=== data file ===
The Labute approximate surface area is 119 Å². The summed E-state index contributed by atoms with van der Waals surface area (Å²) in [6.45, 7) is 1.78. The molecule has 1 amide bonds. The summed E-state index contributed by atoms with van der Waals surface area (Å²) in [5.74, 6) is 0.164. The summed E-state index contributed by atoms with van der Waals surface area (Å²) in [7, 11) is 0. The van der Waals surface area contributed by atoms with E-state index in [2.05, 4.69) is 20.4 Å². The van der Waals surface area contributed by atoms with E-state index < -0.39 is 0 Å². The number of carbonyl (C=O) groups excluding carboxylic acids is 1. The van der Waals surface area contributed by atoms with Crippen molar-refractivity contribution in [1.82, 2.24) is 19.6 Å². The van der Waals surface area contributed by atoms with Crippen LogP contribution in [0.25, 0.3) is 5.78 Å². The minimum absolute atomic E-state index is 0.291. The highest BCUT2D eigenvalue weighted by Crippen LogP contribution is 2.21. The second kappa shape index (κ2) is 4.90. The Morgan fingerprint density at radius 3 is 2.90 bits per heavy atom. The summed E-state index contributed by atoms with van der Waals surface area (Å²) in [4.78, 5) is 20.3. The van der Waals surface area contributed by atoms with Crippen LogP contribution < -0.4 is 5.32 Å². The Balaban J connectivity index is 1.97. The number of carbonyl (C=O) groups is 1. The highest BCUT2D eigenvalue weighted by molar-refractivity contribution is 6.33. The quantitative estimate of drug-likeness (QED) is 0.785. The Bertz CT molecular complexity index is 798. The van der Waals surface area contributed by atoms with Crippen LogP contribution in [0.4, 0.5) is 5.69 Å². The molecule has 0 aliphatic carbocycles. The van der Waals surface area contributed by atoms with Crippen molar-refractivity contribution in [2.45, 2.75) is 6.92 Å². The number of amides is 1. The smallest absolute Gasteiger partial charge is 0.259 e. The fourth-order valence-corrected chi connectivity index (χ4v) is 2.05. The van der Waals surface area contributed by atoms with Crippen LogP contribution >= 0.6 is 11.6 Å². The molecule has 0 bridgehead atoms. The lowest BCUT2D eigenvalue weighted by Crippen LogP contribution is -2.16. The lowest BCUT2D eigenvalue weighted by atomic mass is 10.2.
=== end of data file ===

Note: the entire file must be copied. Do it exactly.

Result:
The Labute approximate surface area is 119 Å². The summed E-state index contributed by atoms with van der Waals surface area (Å²) in [6.45, 7) is 1.78. The molecule has 1 amide bonds. The summed E-state index contributed by atoms with van der Waals surface area (Å²) in [5.74, 6) is 0.164. The summed E-state index contributed by atoms with van der Waals surface area (Å²) in [7, 11) is 0. The van der Waals surface area contributed by atoms with E-state index in [2.05, 4.69) is 20.4 Å². The van der Waals surface area contributed by atoms with E-state index < -0.39 is 0 Å². The number of carbonyl (C=O) groups excluding carboxylic acids is 1. The van der Waals surface area contributed by atoms with Crippen molar-refractivity contribution in [1.82, 2.24) is 19.6 Å². The van der Waals surface area contributed by atoms with Crippen LogP contribution in [0.25, 0.3) is 5.78 Å². The minimum absolute atomic E-state index is 0.291. The highest BCUT2D eigenvalue weighted by Crippen LogP contribution is 2.21. The second kappa shape index (κ2) is 4.90. The Morgan fingerprint density at radius 3 is 2.90 bits per heavy atom. The summed E-state index contributed by atoms with van der Waals surface area (Å²) in [4.78, 5) is 20.3. The van der Waals surface area contributed by atoms with Crippen LogP contribution < -0.4 is 5.32 Å². The Balaban J connectivity index is 1.97. The number of carbonyl (C=O) groups is 1. The highest BCUT2D eigenvalue weighted by molar-refractivity contribution is 6.33. The quantitative estimate of drug-likeness (QED) is 0.785. The Bertz CT molecular complexity index is 798. The van der Waals surface area contributed by atoms with Crippen LogP contribution in [0.4, 0.5) is 5.69 Å². The molecule has 0 aliphatic carbocycles. The van der Waals surface area contributed by atoms with Crippen molar-refractivity contribution in [2.45, 2.75) is 6.92 Å². The number of amides is 1. The smallest absolute Gasteiger partial charge is 0.259 e. The fourth-order valence-corrected chi connectivity index (χ4v) is 2.05. The van der Waals surface area contributed by atoms with Crippen LogP contribution >= 0.6 is 11.6 Å². The molecule has 0 bridgehead atoms. The lowest BCUT2D eigenvalue weighted by Crippen LogP contribution is -2.16. The lowest BCUT2D eigenvalue weighted by atomic mass is 10.2.